Corruption, it would seem, has been far more significant as an electoral issue at the state level than it has been in parliamentary elections. Although misgovernance has often been packaged as corruption, there is a clear difference between the two. Rajasthan and Himachal Pradesh have had a long tradition of state governments alternating between two parties — in recent times, between the Bharatiya Janata Party and the Congress. There have also been loud accusations of corruption levelled against incumbent chief ministers. It is also true that a few controversial decisions could do with some forensic scrutiny. However, rarely, if ever, have assembly elections been a referendum on the corruption of an incumbent government. The elections that saw the overthrowing of J. Jayalalithaa in the Tamil Nadu assembly election of 1996 and the Badal family in Punjab in 2017 were explicitly centred on corruption of the incumbent governments and, to that extent, were aberrations.

In the politics of West Bengal, the Opposition has, by and large, focussed its attacks on the supposed ‘anti-people’ policies of the government. Since violence became a feature of the political culture of the state from the elections of 1971, there have also been allegations of undemocratic conduct. It was the CPI(M) that was at the receiving end of the backlash against violence in the elections of 1971, 1972 and 2011, whereas the Congress was ousted on the strength of Siddhartha Shankar Ray’s record of political muscle-flexing in 1977. What is, however, noteworthy is that apart from stray accusations of fiscal impropriety levelled against the Congress leadership in 1967, the distaste for corruption has never before featured in West Bengal’s election campaigns.

The issue of political extortion — the colloquial name is tolabaji — made an appearance during the assembly election of 2016, but it wasn’t strong enough to subsume the belief that the Trinamul Congress deserved a little more show of generosity to prove its mettle. In 2021, the BJP raised the issue of economic stagnation of the state which, in turn, was partly attributed to the grasping tendencies of the local TMC units. However, there were two countervailing factors that benefited the incumbent. First, while it was conceded that extortion had blunted the productivity of West Bengal, the top leadership, including the chief minister, was insulated from the blame. The problem, it was believed, lay in the inherent indiscipline of the local units. Mamata Banerjee was still seen to be above suspicion. Secondly, thanks to the abrupt rise of the BJP in West Bengal, the focus of politics shifted rapidly to an emerging communal schism which, in turn, overshadowed issues of day-to-day governance, including corruption.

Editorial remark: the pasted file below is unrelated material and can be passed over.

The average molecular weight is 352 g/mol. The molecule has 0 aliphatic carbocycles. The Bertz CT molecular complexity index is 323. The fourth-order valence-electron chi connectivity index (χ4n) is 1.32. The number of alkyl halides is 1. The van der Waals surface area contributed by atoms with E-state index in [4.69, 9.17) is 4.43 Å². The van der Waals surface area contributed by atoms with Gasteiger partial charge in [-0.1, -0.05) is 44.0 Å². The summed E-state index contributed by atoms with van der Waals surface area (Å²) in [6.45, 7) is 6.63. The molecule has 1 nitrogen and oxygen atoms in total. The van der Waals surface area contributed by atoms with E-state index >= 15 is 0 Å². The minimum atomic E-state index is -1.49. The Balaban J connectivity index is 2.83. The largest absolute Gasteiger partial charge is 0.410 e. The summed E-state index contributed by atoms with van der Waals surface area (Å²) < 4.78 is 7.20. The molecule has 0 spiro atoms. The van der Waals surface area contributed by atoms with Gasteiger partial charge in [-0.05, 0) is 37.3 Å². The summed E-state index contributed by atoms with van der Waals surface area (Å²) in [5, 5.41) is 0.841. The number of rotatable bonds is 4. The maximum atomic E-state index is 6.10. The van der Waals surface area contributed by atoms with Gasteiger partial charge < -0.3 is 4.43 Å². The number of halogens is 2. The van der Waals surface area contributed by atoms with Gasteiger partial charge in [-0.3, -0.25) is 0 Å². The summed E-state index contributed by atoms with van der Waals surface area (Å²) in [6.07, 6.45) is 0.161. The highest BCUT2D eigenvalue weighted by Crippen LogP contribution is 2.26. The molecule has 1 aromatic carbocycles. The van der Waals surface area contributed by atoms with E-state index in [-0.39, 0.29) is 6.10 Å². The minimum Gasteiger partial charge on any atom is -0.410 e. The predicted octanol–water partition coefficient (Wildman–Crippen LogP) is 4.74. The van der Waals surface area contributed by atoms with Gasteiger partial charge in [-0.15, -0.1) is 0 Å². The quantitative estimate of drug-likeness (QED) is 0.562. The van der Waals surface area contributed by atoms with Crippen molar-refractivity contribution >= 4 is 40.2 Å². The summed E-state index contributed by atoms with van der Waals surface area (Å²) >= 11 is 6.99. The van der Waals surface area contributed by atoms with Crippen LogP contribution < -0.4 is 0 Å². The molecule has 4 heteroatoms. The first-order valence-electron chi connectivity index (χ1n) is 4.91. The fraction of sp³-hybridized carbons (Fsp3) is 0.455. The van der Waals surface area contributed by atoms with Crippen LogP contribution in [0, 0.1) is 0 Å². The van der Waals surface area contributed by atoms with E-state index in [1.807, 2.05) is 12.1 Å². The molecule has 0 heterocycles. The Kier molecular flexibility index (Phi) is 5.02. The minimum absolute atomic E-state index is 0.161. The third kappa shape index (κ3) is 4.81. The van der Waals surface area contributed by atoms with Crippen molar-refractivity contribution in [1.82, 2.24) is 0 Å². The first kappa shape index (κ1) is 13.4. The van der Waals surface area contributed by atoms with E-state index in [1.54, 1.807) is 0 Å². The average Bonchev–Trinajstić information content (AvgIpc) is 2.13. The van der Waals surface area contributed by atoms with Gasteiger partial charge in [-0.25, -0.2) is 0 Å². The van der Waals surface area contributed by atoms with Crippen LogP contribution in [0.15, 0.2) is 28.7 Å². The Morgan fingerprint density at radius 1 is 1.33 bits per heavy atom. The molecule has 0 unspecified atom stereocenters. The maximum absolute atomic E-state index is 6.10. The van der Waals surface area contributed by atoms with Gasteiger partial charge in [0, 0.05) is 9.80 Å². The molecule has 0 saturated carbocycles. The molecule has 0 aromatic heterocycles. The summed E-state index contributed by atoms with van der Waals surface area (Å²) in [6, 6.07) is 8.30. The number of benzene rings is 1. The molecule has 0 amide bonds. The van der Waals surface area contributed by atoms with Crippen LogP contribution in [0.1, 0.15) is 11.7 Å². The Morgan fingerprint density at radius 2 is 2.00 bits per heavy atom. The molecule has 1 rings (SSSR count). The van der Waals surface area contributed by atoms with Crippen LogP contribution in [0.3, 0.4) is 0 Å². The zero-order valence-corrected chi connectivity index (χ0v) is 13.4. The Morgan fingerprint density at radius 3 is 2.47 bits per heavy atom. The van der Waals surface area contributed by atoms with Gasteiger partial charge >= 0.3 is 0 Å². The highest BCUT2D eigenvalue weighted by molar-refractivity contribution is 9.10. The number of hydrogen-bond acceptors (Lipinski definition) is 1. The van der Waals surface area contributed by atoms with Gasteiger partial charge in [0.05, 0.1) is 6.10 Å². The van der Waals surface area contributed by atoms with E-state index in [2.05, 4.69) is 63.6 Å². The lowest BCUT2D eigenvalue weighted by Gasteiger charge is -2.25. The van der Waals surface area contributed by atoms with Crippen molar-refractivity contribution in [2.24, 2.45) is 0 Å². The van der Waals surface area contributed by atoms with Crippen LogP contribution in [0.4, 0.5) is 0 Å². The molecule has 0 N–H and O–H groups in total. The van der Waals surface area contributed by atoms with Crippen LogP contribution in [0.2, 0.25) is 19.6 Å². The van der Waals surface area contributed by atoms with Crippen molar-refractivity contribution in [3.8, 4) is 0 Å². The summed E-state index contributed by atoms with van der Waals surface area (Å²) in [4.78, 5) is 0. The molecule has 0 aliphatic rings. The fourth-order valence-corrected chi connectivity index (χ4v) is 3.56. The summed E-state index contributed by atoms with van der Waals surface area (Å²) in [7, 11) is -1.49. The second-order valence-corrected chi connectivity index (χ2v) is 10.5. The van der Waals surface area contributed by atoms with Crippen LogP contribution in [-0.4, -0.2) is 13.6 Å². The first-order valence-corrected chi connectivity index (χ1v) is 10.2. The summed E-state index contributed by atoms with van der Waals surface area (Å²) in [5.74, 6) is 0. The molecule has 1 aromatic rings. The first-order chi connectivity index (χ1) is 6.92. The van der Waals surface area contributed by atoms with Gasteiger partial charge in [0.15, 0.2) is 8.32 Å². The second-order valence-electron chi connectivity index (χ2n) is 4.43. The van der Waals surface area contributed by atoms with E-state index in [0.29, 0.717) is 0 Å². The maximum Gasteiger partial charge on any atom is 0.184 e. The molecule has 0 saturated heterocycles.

It is unlikely that this scenario will repeat itself in the Lok Sabha election next year and the assembly election of 2026. The sheer quantum of corruption and the evidence that both big and small functionaries of the TMC have fattened themselves by recklessly throwing all norms to the winds have been game-changers. As the by-election results to the Muslim-dominated Sagardighi constituency indicated, the distaste for corruption may well be becoming more important than issues of religious identity. If this trend persists, the likelihood of corruption redefining the contours of West Bengal politics is imminent.

Follow us on: